I’ve always loved food. As a completely self-taught cook, I learned the hard way, by trial and error. The benefit for my readers is that anything I write about has been well and truly tested, by me, in my own kitchen. Sometimes I make mistakes and on those occasions I go back to the drawing board and try to figure out what went wrong. I try to write my recipes with the complete novice in mind, as I once was, with simple step-by-step instructions. All I ask is that you trust me and follow the recipe exactly as I’ve written it, at least the first time you try something. After that you’re on your own.
Readers tell me they like the stories which precede each recipe. That’s how I like to write. To put everything in context and remember where I was when the idea for something came to me or when I cooked something special. So there’s no particular order to the recipes I publish, they just come out as I fancy. When I was young I loved to cook. It was basic boy’s boarding school food. My favourite was baked beans on fried bread. Then I discovered cookie cutters. Fried bread came in all different shapes and sizes, as if it changed the meal, until my sister cried: “No more baked beans and fried bread.” Then I learned to cook something else.
In my teens, I lived (when not at boarding school) with my older cousin, the actor Oliver Reed. He taught me how to drink, but I had to learn how to cook for myself, mostly along the lines of spag-bol, as spaghetti Bolognese was called in those days. I learned by more by eating out, and then wondering how the food was made. I had Larousse, but that is more of a dictionary of French cooking, than a recipe book, and my family all cook, very well in fact, so I suppose I came by my skills honestly.
Years later, in Canada, a friend who published a singles magazine asked me, over a convivial dinner naturally, to write a food column, and so my professional career as a cook started. A few columns later, a publisher came calling and asked me to write a cook book on the singles theme, and How to Eat Well and Stay Single was born. The bachelor cookbook paperback did quite well, selling a few thousand copies, before the publisher went bankrupt.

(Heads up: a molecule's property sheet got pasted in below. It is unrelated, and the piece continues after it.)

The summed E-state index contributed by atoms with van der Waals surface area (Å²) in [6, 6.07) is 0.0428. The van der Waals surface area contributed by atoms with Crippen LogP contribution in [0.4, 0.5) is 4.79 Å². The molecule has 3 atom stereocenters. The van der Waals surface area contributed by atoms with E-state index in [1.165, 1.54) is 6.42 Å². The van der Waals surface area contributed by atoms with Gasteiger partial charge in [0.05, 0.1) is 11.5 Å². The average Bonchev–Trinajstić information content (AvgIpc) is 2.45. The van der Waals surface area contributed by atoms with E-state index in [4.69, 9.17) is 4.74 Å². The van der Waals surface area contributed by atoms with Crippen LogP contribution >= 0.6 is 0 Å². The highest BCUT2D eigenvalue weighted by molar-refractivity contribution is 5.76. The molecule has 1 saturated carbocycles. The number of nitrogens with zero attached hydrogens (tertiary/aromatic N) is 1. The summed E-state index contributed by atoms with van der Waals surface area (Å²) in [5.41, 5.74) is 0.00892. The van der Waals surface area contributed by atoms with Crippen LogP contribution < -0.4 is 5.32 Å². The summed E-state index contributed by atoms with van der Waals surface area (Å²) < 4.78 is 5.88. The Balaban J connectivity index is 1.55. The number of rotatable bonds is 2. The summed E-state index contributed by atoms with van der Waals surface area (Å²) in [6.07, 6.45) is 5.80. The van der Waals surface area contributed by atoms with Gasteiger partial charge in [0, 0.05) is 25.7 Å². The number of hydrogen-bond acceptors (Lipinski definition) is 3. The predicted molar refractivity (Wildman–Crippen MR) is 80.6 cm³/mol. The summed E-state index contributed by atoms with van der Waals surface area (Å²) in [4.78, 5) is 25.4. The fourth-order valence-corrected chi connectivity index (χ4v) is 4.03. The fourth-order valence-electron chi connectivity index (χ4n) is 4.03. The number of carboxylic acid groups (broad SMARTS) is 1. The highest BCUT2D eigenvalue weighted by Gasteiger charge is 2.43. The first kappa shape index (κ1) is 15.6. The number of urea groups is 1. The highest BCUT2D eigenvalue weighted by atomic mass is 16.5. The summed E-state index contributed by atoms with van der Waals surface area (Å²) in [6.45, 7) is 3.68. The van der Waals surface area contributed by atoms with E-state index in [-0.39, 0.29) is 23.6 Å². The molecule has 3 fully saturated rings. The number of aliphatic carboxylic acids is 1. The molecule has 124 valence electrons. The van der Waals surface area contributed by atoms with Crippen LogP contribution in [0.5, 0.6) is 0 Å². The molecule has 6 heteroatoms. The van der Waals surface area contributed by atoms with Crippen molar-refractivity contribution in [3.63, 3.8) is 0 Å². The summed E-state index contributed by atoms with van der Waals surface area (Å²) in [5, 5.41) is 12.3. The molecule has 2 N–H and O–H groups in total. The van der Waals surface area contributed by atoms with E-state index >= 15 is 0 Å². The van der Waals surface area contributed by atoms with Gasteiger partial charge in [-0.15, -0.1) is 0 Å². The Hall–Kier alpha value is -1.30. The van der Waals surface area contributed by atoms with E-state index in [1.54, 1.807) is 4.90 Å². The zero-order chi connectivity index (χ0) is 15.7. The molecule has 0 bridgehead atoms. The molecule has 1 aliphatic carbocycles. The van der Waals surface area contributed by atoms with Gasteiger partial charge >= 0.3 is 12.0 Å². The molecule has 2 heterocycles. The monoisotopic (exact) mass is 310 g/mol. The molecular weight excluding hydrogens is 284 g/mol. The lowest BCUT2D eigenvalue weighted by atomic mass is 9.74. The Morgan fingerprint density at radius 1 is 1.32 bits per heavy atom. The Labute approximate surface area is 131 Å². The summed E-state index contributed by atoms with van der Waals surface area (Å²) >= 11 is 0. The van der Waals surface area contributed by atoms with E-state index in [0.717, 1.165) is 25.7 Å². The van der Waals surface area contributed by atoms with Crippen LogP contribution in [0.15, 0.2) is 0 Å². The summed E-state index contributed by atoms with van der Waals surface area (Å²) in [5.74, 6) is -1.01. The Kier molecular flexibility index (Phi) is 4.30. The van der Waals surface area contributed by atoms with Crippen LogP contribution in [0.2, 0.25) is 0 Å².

Over the years, I have kept favourite recipes on index cards, with just a few shorthand notes to keep me straight: how many the recipe serves, how hot and how long in the oven and basic ingredients. I’m bad with numbers, so I have to keep the temperatures in °F and °C. Our current Miele oven is in Celsius, but my brain works in Fahrenheit. Now this grubby stack of recipe cards forms the basis of the food I write about. I don’t write on meat very much, since we have virtually cut red meat out of our diet in the past four years.
By complete coincidence, Diane was involved in the food business for a while, as editor of the Canadian magazine Epicure. It was a breakthrough publication for its time, but eventually found it hard to compete against such American entries as Gourmet, on a Canadian budget. The benefit for me is that I have an utterly honest critic and skilled editor standing behind me and pointing out the error of my ways, before they hit the web. Sadly, as a footnote, Gourmet itself folded in 2009 after 71 years of publication.
Please enjoy reading my food columns as much as I have enjoyed writing them. There have been 60 or so to date and lots more to come.
During the making of my TV1 series Escapes with Nigel we had several food experiences. I got to bake bread with at the Spirit Tree Estate Cidery, prepare tender stuffed rabbit legs with the chef at Deerfields and set out an amazing antipasto spread at The Farmhouse in Barrie.
Now I’ve got my very own food show — its called Market to Table — and we venture out into some of Toronto’s most interesting markets, pick up unusual and interesting food, cook up a feast in the kitchen with some of Toronto’s brightest and best new chefs, and finally present it at the table. Six episodes on air in 2016 on Bell Fibe TV1 and You Tube and more to follow in 2017, with new host chef Dan Frenette.